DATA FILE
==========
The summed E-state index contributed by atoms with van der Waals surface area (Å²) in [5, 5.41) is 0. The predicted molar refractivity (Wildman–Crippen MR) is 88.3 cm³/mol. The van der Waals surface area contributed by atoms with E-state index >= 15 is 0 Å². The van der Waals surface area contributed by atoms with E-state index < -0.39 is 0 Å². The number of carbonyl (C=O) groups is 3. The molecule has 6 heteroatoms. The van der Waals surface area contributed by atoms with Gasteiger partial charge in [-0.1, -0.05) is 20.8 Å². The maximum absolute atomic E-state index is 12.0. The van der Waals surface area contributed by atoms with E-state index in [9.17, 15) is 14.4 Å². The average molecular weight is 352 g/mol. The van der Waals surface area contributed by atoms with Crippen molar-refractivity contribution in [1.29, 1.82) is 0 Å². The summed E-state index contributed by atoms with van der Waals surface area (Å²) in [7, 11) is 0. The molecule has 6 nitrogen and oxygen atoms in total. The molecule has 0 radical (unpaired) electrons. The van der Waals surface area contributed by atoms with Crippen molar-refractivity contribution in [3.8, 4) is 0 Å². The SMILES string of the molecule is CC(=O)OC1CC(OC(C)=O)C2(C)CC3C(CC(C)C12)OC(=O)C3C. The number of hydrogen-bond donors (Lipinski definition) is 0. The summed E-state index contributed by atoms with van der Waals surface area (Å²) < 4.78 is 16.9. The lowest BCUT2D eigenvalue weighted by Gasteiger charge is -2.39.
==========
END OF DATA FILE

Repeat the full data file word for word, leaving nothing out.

The summed E-state index contributed by atoms with van der Waals surface area (Å²) in [5, 5.41) is 0. The predicted molar refractivity (Wildman–Crippen MR) is 88.3 cm³/mol. The van der Waals surface area contributed by atoms with E-state index >= 15 is 0 Å². The van der Waals surface area contributed by atoms with E-state index < -0.39 is 0 Å². The number of carbonyl (C=O) groups is 3. The molecule has 6 heteroatoms. The van der Waals surface area contributed by atoms with Gasteiger partial charge in [-0.1, -0.05) is 20.8 Å². The maximum absolute atomic E-state index is 12.0. The van der Waals surface area contributed by atoms with E-state index in [9.17, 15) is 14.4 Å². The average molecular weight is 352 g/mol. The van der Waals surface area contributed by atoms with Crippen molar-refractivity contribution in [1.29, 1.82) is 0 Å². The summed E-state index contributed by atoms with van der Waals surface area (Å²) in [7, 11) is 0. The molecule has 6 nitrogen and oxygen atoms in total. The molecule has 0 radical (unpaired) electrons. The van der Waals surface area contributed by atoms with Crippen molar-refractivity contribution in [3.8, 4) is 0 Å². The SMILES string of the molecule is CC(=O)OC1CC(OC(C)=O)C2(C)CC3C(CC(C)C12)OC(=O)C3C. The number of hydrogen-bond donors (Lipinski definition) is 0. The summed E-state index contributed by atoms with van der Waals surface area (Å²) < 4.78 is 16.9. The lowest BCUT2D eigenvalue weighted by Gasteiger charge is -2.39.